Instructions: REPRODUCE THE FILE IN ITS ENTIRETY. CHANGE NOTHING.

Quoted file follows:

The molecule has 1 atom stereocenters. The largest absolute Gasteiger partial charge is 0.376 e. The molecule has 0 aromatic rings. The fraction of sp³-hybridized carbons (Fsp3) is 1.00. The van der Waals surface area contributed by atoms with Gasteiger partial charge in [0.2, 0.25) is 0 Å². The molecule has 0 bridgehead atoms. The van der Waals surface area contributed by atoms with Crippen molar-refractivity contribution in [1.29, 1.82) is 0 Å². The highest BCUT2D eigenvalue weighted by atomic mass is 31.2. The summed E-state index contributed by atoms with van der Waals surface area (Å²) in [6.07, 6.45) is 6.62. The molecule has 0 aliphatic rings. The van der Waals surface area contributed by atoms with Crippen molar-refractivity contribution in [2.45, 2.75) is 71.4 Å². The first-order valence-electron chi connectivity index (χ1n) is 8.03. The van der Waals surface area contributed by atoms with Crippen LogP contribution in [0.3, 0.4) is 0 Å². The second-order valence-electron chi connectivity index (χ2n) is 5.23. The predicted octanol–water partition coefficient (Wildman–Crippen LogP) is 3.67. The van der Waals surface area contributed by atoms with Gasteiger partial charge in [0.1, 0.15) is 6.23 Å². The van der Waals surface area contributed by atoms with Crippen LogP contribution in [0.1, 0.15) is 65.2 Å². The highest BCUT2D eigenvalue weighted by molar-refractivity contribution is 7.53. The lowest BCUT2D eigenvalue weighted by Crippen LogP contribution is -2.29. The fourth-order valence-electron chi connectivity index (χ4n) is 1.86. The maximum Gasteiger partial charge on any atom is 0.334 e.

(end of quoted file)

The molecule has 1 atom stereocenters. The largest absolute Gasteiger partial charge is 0.376 e. The molecule has 0 aromatic rings. The fraction of sp³-hybridized carbons (Fsp3) is 1.00. The van der Waals surface area contributed by atoms with Gasteiger partial charge in [0.2, 0.25) is 0 Å². The molecule has 0 bridgehead atoms. The van der Waals surface area contributed by atoms with Crippen molar-refractivity contribution in [1.29, 1.82) is 0 Å². The highest BCUT2D eigenvalue weighted by atomic mass is 31.2. The summed E-state index contributed by atoms with van der Waals surface area (Å²) in [6.07, 6.45) is 6.62. The molecule has 0 aliphatic rings. The van der Waals surface area contributed by atoms with Crippen molar-refractivity contribution in [2.45, 2.75) is 71.4 Å². The first-order valence-electron chi connectivity index (χ1n) is 8.03. The van der Waals surface area contributed by atoms with Crippen LogP contribution in [0.3, 0.4) is 0 Å². The second-order valence-electron chi connectivity index (χ2n) is 5.23. The predicted octanol–water partition coefficient (Wildman–Crippen LogP) is 3.67. The van der Waals surface area contributed by atoms with Gasteiger partial charge in [0.1, 0.15) is 6.23 Å². The van der Waals surface area contributed by atoms with Crippen LogP contribution in [0.1, 0.15) is 65.2 Å². The highest BCUT2D eigenvalue weighted by molar-refractivity contribution is 7.53. The lowest BCUT2D eigenvalue weighted by Crippen LogP contribution is -2.29. The fourth-order valence-electron chi connectivity index (χ4n) is 1.86. The maximum Gasteiger partial charge on any atom is 0.334 e.